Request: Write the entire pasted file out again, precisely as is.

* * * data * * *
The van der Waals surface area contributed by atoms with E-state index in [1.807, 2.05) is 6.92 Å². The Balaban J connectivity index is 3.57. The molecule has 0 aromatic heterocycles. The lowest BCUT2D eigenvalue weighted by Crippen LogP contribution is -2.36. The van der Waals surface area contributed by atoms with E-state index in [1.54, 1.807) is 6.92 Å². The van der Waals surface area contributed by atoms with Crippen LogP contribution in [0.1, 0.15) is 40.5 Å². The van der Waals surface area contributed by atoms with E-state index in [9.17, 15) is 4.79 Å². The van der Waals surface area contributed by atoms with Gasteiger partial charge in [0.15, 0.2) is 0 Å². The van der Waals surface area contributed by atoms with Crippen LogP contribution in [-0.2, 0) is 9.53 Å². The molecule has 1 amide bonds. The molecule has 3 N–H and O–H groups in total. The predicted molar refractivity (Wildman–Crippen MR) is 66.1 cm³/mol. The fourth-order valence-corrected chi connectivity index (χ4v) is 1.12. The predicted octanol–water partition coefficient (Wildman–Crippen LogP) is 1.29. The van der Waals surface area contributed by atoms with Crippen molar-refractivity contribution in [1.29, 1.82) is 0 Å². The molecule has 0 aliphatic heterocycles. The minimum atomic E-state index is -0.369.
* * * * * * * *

The van der Waals surface area contributed by atoms with E-state index in [1.807, 2.05) is 6.92 Å². The Balaban J connectivity index is 3.57. The molecule has 0 aromatic heterocycles. The lowest BCUT2D eigenvalue weighted by Crippen LogP contribution is -2.36. The van der Waals surface area contributed by atoms with E-state index in [1.54, 1.807) is 6.92 Å². The van der Waals surface area contributed by atoms with Crippen LogP contribution in [0.1, 0.15) is 40.5 Å². The van der Waals surface area contributed by atoms with E-state index in [9.17, 15) is 4.79 Å². The van der Waals surface area contributed by atoms with Gasteiger partial charge in [0.15, 0.2) is 0 Å². The van der Waals surface area contributed by atoms with Crippen LogP contribution in [-0.2, 0) is 9.53 Å². The molecule has 1 amide bonds. The molecule has 3 N–H and O–H groups in total. The predicted molar refractivity (Wildman–Crippen MR) is 66.1 cm³/mol. The fourth-order valence-corrected chi connectivity index (χ4v) is 1.12. The predicted octanol–water partition coefficient (Wildman–Crippen LogP) is 1.29. The van der Waals surface area contributed by atoms with Crippen molar-refractivity contribution in [1.29, 1.82) is 0 Å². The molecule has 0 aliphatic heterocycles. The minimum atomic E-state index is -0.369.